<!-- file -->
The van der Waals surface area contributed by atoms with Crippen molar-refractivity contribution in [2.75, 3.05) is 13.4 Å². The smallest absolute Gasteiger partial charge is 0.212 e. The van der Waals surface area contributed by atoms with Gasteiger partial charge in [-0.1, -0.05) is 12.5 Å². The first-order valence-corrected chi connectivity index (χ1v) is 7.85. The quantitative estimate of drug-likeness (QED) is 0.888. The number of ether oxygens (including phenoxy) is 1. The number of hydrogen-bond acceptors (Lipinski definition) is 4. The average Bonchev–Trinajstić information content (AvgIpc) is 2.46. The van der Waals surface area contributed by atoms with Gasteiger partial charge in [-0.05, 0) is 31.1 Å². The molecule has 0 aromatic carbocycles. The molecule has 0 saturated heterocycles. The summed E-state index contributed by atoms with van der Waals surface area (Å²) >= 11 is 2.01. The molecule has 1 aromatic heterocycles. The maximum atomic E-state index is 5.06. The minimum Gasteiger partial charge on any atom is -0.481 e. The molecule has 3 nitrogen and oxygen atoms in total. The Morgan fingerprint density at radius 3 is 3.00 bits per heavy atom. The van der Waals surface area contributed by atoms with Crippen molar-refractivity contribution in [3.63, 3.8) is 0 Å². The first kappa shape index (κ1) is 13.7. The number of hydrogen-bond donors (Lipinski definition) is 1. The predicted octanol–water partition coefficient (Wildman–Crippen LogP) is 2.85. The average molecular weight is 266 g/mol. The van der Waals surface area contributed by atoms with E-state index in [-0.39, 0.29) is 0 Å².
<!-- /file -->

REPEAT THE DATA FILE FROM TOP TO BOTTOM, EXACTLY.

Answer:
The van der Waals surface area contributed by atoms with Crippen molar-refractivity contribution in [2.75, 3.05) is 13.4 Å². The smallest absolute Gasteiger partial charge is 0.212 e. The van der Waals surface area contributed by atoms with Gasteiger partial charge in [-0.1, -0.05) is 12.5 Å². The first-order valence-corrected chi connectivity index (χ1v) is 7.85. The quantitative estimate of drug-likeness (QED) is 0.888. The number of ether oxygens (including phenoxy) is 1. The number of hydrogen-bond acceptors (Lipinski definition) is 4. The average Bonchev–Trinajstić information content (AvgIpc) is 2.46. The van der Waals surface area contributed by atoms with Gasteiger partial charge in [-0.05, 0) is 31.1 Å². The molecule has 0 aromatic carbocycles. The molecule has 0 saturated heterocycles. The summed E-state index contributed by atoms with van der Waals surface area (Å²) >= 11 is 2.01. The molecule has 1 aromatic heterocycles. The maximum atomic E-state index is 5.06. The minimum Gasteiger partial charge on any atom is -0.481 e. The molecule has 3 nitrogen and oxygen atoms in total. The Morgan fingerprint density at radius 3 is 3.00 bits per heavy atom. The van der Waals surface area contributed by atoms with Crippen molar-refractivity contribution in [3.63, 3.8) is 0 Å². The first kappa shape index (κ1) is 13.7. The number of hydrogen-bond donors (Lipinski definition) is 1. The predicted octanol–water partition coefficient (Wildman–Crippen LogP) is 2.85. The average molecular weight is 266 g/mol. The van der Waals surface area contributed by atoms with E-state index in [-0.39, 0.29) is 0 Å².